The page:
19 July 2022
Constitutional Court dismisses appeal in allocation of adequate and equitable police resources case. On 19 July 2022, the Constitutional Court dismissed the application for leave to appeal in Social Justice Coalition & others v The Minister of Police CCT 121/21 which it heard on 3 February 2022. The Social Justice Coalition (SJC) was represented by the Legal Resources Centre (LRC).
On 14 December 2018, the Equality Court found and declared that the allocation of police human resources and the system used by SAPS to determine the allocation of police human resources in the Western Cape unfairly discriminates against Black and poor people based on the grounds of race and poverty. The hearing on what relief should be granted to remedy the unfair discrimination found in the judgment was postponed “to a date which shall be arranged with the parties”. Despite numerous attempts by the LRC to convene a hearing, the Equality Court has not responded.
As a result, the LRC approached the Constitutional Court in April 2021 on behalf of the SJC seeking leave to appeal to the Constitutional Court against what it deemed to be the Equality Court’s constructive refusal to grant a remedy. Alternatively, we sought direct access to the Constitutional Court to determine the outstanding issues in the 2016 Equality Court application. In the further alternative, direct access to the Constitutional Court for the limited purpose of issuing directions to the Equality Court with regard to the finalisation of the proceedings before it.
Although recognising that it is concerning that poor and Black communities in the Western Cape have been discriminated against and have not been provided with a remedy by the Equality Court, the Constitutional Court nonetheless concluded that it does not have jurisdiction to decide on the matter. Acting Justice Unterhalter for the majority explained that leave to appeal cannot be granted because there is no order from the Equality Court to appeal. As the Equality Court have not made a decision on the remedy, the matter remains pending before that court. Based on this the failure of the Equality Court to decide on relief for the SJC does not mean that the Constitutional Court has the authority to declare that there has been constructive dismissal. Instead, where there has been an egregious delay in hearing a dispute, the complainant may approach a competent court alleging that a judge has infringed on the right of access to the court as guaranteed under section 34 of the South African Constitution.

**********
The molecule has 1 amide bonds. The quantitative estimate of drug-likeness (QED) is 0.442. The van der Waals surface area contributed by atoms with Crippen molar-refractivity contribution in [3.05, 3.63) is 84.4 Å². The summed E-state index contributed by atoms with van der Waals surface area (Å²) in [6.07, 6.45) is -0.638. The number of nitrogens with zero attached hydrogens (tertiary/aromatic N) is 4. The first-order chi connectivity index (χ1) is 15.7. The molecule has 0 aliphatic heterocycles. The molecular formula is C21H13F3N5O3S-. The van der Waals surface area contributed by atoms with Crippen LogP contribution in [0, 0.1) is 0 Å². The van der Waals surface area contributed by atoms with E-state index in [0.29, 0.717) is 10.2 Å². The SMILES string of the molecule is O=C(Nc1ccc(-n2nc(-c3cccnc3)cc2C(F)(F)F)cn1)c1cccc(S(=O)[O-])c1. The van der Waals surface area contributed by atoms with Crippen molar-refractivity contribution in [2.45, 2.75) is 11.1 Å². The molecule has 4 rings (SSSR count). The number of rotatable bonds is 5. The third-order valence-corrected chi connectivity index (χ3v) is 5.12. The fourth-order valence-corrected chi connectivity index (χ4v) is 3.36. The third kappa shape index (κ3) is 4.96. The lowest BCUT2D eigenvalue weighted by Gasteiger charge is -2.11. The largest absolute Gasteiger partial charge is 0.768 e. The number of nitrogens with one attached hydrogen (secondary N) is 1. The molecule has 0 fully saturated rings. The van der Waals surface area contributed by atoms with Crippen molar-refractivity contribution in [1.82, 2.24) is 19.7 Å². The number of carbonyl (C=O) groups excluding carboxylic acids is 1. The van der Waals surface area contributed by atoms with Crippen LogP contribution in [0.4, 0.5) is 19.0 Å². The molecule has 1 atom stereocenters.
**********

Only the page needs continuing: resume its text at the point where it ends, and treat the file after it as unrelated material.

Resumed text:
The Constitutional Court held that it is not the competent court that should have been approached but that we may bring an application before the Presiding Judge to cure the infringement of the right to access to courts. According to the Constitutional Court, it has no competence to enforce our right of access to the courts until the Equality Court has declined to do so. The Constitutional Court’s dismissal has by no means discouraged us. The recent surge in murders in Khayelitsha demonstrates the intersections between race, poverty and safety in South Africa broadly, but especially in informal settlements. Furthermore, the call for the construction of a permanent police station in Makhaza, Khayelitsha to increase safety service
provision in the area, shows the necessity of vindicating the rights of poor and Black communities who continue to suffer from discriminatory allocation of police resources. This call follows recommendation 19 of the Khayelitsha Commission of Inquiry which alongside other recommendations have been a beacon of hope for safety in poor and Black communities in townships like Khayelitsha.
For further information/comment contact:
Thando George (SJC): – 073 747 1121
Thabo Ramphobole (SJC): – 068 584 2442